I know whales have blow holes and I am fairly sure they surface to breathe. But I know you want a little more detail.
Whales are mammals, yes that’s right, like us. Mammals are animals that breathe air using a set of lungs. Also, mammals give birth to live young. They don’t lay eggs. They feed their young with mother’s milk.
To breathe air whales come to the ocean’s surface. Sometimes they lie right at the surface of the water, with just a part of their back sticking out.
A whale’s nose is a hole on top of their head. It is called a “blow hole”. When a whale breathes air out of it’s blow hole, you see a spray or mist called a “spout”. Blow holes are surrounded by muscles that keep the hole closed when the whale is under water and open it when it is at the surface and needs to breathe.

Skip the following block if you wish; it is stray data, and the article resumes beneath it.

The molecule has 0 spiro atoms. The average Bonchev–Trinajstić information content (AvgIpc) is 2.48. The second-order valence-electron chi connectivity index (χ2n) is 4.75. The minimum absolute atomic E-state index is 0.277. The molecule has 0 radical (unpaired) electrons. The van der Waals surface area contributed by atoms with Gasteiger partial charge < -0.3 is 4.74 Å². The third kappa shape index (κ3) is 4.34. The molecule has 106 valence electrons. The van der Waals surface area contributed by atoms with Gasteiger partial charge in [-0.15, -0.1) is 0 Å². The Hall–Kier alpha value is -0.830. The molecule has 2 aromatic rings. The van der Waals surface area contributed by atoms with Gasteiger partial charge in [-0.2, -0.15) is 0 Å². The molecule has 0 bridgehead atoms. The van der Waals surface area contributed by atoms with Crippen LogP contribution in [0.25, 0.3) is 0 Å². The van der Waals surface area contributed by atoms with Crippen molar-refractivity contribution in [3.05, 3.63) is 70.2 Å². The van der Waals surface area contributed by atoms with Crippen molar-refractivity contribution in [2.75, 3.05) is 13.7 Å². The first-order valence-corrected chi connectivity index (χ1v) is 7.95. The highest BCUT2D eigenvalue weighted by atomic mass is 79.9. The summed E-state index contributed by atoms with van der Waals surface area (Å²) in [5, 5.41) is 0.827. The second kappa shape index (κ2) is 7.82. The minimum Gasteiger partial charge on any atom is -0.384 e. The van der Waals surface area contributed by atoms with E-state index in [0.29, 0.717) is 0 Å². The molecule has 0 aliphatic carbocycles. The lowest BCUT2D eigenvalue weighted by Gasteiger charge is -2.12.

Some Whales have two blow holes next to each other and others have one. Pilot whales and dolphins have one blow hole; humpbacks, minkes and right whales have two.
Whales have developed breathing techniques to let them stay underwater for a long time without surfacing for air. A whale’s lungs work like ours do, but they are much more efficient with each breath. In one breath, people absorb about 15 percent of the oxygen inhaled. The whale, absorbs up to 90 percent of the oxygen it breathes in.
Whales store the oxygen in myoglobin, a protein cell found in muscles. Whales have more myoglobin than other animals, so they can store more oxygen. When they dive, their heart beat slows down and some arteries are constricted. This slows the flow of blood to certain organs without decreasing blood pressure. This way each breath last longer.
The sperm whale’s respiratory system is among the most efficient in the world — it can hold its breath for 80 to 90 minutes at a stretch. The beaked whale can swim without a breath for as long as two hours.